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February 19, 2024

Combining expertise to characterize the SARS-CoV-2 Omicron XBB.1.5 variant

The Genotype to Phenotype Japan (G2P-Japan) Consortium, including the research team led by Junior Associate Professor Kazuo Takayama (Department of Cell Growth and Differentiation), joined forces to leverage their expertise to study a SARS-CoV-2 variant of interest designated by the World Health Organization last year.

The respiratory virus SARS-CoV-2, responsible for the COVID-19 pandemic, continues to evolve. A better understanding of how it is evolving will be crucial when considering our current defenses (e.g., vaccines) against it and guiding our preparations for future viral pandemics.

By reconstructing the phylogenetic trees of the XBB lineage, the researchers verified that XBB.1.5 most likely emerged from an XBB.1 ancestral strain. From this analysis, they also concluded that while the S486P mutation in the spike (S) protein had arisen as the XBB.1.5 sublineage diverged from other XBB.1 variants, the G252V mutation in the S protein and the truncating mutation in ORF8 (G8stop) occurred during the diversification of the XBB.1 lineage. These findings suggest that the S486P mutation likely contributed to the enhanced fitness of the XBB.1.5 variant.

Importantly, by examining whether XBB.1.5 is resistant to sera collected from donors following vaccination with various SARS-CoV-2 vaccines, the researchers determined the XBB.1.5 variant to possess similar immune evasiveness as the XBB.1 parent strain. Similarly, XBB.1.5 S protein was observed to have comparable membrane fusion ability as that of XBB.1. The research team also examined the structural properties of the S protein via cryogenic electron microscopy to understand the structural basis of its enhanced immune evasiveness and determine the effects of the S486P mutation on its interaction with the ACE2 receptor, the primary cell entry mechanism exploited by the SARS-CoV-2 virus. While some local structural differences were detected between the S proteins of XBB.1 and XBB.1.5, they display high overall structural similarity, consistent with the comparable immune evasiveness and membrane fusion ability observed.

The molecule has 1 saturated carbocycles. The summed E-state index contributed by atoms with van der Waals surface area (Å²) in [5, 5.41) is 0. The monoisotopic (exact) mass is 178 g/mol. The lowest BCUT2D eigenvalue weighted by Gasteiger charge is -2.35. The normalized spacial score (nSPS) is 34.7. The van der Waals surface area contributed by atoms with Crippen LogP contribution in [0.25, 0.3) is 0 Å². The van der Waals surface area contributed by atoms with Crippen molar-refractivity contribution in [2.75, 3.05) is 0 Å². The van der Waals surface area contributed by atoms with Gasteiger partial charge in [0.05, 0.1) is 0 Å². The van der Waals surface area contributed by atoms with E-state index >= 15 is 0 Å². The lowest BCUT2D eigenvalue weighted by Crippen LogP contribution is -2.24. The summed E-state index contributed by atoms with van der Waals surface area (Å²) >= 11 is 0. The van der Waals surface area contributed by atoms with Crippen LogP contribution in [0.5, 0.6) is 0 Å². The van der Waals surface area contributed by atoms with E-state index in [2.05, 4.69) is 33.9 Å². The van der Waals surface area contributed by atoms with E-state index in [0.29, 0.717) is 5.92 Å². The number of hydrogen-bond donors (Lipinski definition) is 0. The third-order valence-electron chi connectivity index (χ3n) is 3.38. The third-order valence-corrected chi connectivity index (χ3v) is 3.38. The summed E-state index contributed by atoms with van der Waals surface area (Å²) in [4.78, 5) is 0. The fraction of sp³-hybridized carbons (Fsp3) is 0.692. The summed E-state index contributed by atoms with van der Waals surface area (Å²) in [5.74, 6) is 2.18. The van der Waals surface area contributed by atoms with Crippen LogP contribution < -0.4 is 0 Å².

The researchers next performed in vitro infection experiments on cultured cells, in which they observed slower growth for XBB.1 and XBB.1.5 compared to the Delta variant but also noticed a slightly higher growth rate for XBB.1.5 compared to XBB.1. Morphological analysis of the infected cells revealed while infection by the Delta variant resulted in large multinuclear syncytia, XBB.1- and XBB.1.5-infected cells showed smaller syncytia. Notably, cells infected by XBB.1.5 possessed an intermediate number of syncytia, consistent with a stronger binding affinity to ACE2, as reported previously. In addition, the research team also infected airway-on-a-chip, an experimental setup to recapitulate the airway epithelial-endothelial barrier, and found that both XBB.1 and XBB.1.5 have reduced ability to disrupt this barrier compared to the Delta variant.

In addition, the research team examined viral infections in a hamster model to better understand its in vivo viral pathogenicity. In these experiments, animals infected with XBB.1.5 experienced less weight loss compared to those infected with either XBB.1 or the Delta variant, and while similar viral loads were detected in respiratory tissues, bronchitis or bronchiolitis caused by XBB.1.5 was less severe compared to XBB.1.